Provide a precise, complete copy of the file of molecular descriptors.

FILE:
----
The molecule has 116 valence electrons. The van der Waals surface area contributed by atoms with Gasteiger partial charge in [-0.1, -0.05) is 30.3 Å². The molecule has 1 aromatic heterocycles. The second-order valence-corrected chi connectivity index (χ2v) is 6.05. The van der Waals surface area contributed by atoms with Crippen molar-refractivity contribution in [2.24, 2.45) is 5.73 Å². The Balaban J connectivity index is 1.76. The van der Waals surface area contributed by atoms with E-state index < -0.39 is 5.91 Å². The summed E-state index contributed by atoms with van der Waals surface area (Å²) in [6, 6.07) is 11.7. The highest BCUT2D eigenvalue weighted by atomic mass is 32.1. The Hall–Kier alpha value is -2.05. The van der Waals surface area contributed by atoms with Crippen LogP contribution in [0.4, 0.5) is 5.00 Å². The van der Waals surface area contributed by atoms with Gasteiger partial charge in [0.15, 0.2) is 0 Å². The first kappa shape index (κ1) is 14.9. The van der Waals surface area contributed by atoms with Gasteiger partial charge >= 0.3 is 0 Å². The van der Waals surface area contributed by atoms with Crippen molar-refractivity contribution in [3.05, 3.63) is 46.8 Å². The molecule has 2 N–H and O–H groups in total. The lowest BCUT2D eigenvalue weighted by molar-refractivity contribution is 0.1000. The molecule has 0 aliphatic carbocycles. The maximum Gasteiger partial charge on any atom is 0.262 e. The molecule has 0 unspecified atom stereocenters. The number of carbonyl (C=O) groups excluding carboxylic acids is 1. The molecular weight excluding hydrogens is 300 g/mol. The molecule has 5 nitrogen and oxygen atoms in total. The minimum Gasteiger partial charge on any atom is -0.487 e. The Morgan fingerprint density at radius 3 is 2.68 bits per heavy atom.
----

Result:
The molecule has 116 valence electrons. The van der Waals surface area contributed by atoms with Gasteiger partial charge in [-0.1, -0.05) is 30.3 Å². The molecule has 1 aromatic heterocycles. The second-order valence-corrected chi connectivity index (χ2v) is 6.05. The van der Waals surface area contributed by atoms with Crippen molar-refractivity contribution in [2.24, 2.45) is 5.73 Å². The Balaban J connectivity index is 1.76. The van der Waals surface area contributed by atoms with E-state index < -0.39 is 5.91 Å². The summed E-state index contributed by atoms with van der Waals surface area (Å²) in [6, 6.07) is 11.7. The highest BCUT2D eigenvalue weighted by atomic mass is 32.1. The Hall–Kier alpha value is -2.05. The van der Waals surface area contributed by atoms with Crippen LogP contribution in [0.4, 0.5) is 5.00 Å². The van der Waals surface area contributed by atoms with Gasteiger partial charge in [0.15, 0.2) is 0 Å². The first kappa shape index (κ1) is 14.9. The van der Waals surface area contributed by atoms with Gasteiger partial charge >= 0.3 is 0 Å². The van der Waals surface area contributed by atoms with Crippen molar-refractivity contribution in [3.05, 3.63) is 46.8 Å². The molecule has 2 N–H and O–H groups in total. The lowest BCUT2D eigenvalue weighted by molar-refractivity contribution is 0.1000. The molecule has 0 aliphatic carbocycles. The maximum Gasteiger partial charge on any atom is 0.262 e. The molecule has 0 unspecified atom stereocenters. The number of carbonyl (C=O) groups excluding carboxylic acids is 1. The molecular weight excluding hydrogens is 300 g/mol. The molecule has 5 nitrogen and oxygen atoms in total. The minimum Gasteiger partial charge on any atom is -0.487 e. The Morgan fingerprint density at radius 3 is 2.68 bits per heavy atom.